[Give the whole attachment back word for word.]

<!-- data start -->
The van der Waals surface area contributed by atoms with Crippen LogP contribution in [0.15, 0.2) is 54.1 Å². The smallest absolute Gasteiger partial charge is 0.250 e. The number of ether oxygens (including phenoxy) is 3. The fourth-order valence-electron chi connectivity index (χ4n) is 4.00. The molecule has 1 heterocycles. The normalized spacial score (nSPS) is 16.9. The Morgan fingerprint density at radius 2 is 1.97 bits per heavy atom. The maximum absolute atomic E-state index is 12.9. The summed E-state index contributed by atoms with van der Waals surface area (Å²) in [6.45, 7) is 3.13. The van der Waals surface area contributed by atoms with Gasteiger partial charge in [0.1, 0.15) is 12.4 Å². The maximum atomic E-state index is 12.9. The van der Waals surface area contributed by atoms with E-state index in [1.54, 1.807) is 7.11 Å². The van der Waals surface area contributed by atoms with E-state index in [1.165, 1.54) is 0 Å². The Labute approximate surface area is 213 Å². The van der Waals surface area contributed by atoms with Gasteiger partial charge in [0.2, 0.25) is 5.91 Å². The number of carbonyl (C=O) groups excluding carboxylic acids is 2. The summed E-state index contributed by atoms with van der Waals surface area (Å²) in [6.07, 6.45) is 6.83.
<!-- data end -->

The van der Waals surface area contributed by atoms with Crippen LogP contribution in [0.15, 0.2) is 54.1 Å². The smallest absolute Gasteiger partial charge is 0.250 e. The number of ether oxygens (including phenoxy) is 3. The fourth-order valence-electron chi connectivity index (χ4n) is 4.00. The molecule has 1 heterocycles. The normalized spacial score (nSPS) is 16.9. The Morgan fingerprint density at radius 2 is 1.97 bits per heavy atom. The maximum absolute atomic E-state index is 12.9. The summed E-state index contributed by atoms with van der Waals surface area (Å²) in [6.45, 7) is 3.13. The van der Waals surface area contributed by atoms with Gasteiger partial charge in [0.1, 0.15) is 12.4 Å². The maximum atomic E-state index is 12.9. The van der Waals surface area contributed by atoms with E-state index in [1.54, 1.807) is 7.11 Å². The van der Waals surface area contributed by atoms with E-state index in [1.165, 1.54) is 0 Å². The Labute approximate surface area is 213 Å². The van der Waals surface area contributed by atoms with Gasteiger partial charge in [0.2, 0.25) is 5.91 Å². The number of carbonyl (C=O) groups excluding carboxylic acids is 2. The summed E-state index contributed by atoms with van der Waals surface area (Å²) in [6.07, 6.45) is 6.83.